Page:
Savory’s latest claims and other rancher proponents for “regenerative” ranching have many of the same problems as in the past. In particular, his claims that livestock grazing can transfer and store carbon into the soil has come under scrutiny from numerous researchers.

This NYT article is another “happy talk” article where continued exploitation of the land just happens to fit the dominant economic interests. Note that the writer failed to note the following:

1. That in most cases the cows emit more methane than carbon that is stored in the soil. All these regenerative supporters fail to do a full accounting for the carbon cycle which includes the methane emitted by livestock digression. Across the globe, methane from livestock (blue color in the chart below) is a major component of GHG emissions.

2. The amount of carbon that can be stored is not constant. You can store more carbon in degraded soils and rangelands. But after a while, you “fill up” the soil carbon and can’t add additional carbon. It’s like having a glass with water. It does not endlessly accept carbon.

3. Under cattle grazing, especially on the plains, grasses with shallow roots are favored by heavy grazing as advocated in the article. Since much of the carbon in grassland soils is stored in the roots, the carbon that is stored is shallow. Studies have shown that carbon in the top layers of the soil is often eliminated in drought years.

4. The idea that ranchers are emulating bison is misleading. For one bison numbers fluctuated dramatically depending on climate conditions. During drought years or harsh winters, their numbers could drop dramatically, or they might migrate hundreds or thousands of miles to other areas with better conditions. Ranchers can’t afford to modify their herds so significantly.

5. Concentrating cattle compacts soils which inhibits carbon storage.

6. Moving cattle daily as described in the article is not something that most ranchers can afford to do since it is labor-intensive. It is never going to be widely adopted, just as Allan Savory’s methods were found to be uneconomical for most ranchers due to the costs of labor and infrastructure. (Note the author mentions that the government and/or conservation groups supplied the money for the additional fencing, water developments, etc. to facilitate the movement of cattle from pad to pad.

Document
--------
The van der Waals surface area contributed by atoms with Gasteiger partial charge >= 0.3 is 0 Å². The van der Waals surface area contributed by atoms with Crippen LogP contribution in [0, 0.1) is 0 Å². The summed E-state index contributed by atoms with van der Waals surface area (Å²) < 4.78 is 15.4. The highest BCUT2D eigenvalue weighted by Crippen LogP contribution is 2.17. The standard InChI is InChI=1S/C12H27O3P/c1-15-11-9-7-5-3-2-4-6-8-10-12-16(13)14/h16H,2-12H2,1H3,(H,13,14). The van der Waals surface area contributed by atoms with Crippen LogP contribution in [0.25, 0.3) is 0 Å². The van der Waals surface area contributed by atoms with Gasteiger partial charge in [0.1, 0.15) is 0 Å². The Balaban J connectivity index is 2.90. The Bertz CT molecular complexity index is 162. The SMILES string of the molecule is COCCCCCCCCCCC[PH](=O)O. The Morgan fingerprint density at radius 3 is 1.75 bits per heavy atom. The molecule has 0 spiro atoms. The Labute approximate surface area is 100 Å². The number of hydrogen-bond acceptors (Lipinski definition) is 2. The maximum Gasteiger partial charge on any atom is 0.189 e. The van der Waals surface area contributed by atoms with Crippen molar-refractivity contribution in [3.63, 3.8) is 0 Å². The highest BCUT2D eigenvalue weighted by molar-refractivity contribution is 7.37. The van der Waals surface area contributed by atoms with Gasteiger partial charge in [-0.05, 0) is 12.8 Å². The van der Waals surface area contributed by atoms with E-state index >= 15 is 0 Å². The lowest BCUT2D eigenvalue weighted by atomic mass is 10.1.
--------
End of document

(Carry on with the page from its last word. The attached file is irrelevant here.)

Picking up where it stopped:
7. The impacts to wildlife are never mentioned. Are riparian areas being trashed? Are springs being “developed” to provide water to cattle? What about hiding cover for grouse and other wildlife–when grazed to the ground there is little cover left for wildlife. Are prairie dogs and coyotes being killed? Do all the fences built to facilitate cattle use inhibit wildlife migration or become “perches” used by avian predators to locate endangered wildlife like sage grouse? These are only a few of the collateral damage from livestock. Most western ranch operations rely on irrigated hay pastures to produce winter forage, which drains rivers, degrading aquatic ecosystems.

8. Like the Condos vs Cows debate this is framed as ranching is better than plowing up the prairie for a wheat field. It is better but that doesn’t mean it’s the best or only alternative to plowing. Plowing is increased in part due to Ag policies that provide subsidies for the production of certain products like wheat. Ending those subsidies would reduce the incentive to plow up prairies.

Plus even the ranchers are getting a lot of subsidies to be “regenerative” ranchers whether it is emergency livestock feed and other government programs. In many cases, all these subsidies cost more than simply buying the land and taking it out of production forever. If you want to talk about solutions, you have to put all the solutions on the table. This is almost never done.

Not4s.

[i] Savory’s unsubstantiated claims should not be confused with multi paddock grazing, DD Briske, BT Bestelmeyer, JR Brown – Rangelands, 2014.

George Wuerthner has published 36 books including Wildfire: A Century of Failed Forest Policy

[class^="wpforms-"]
[class^="wpforms-"]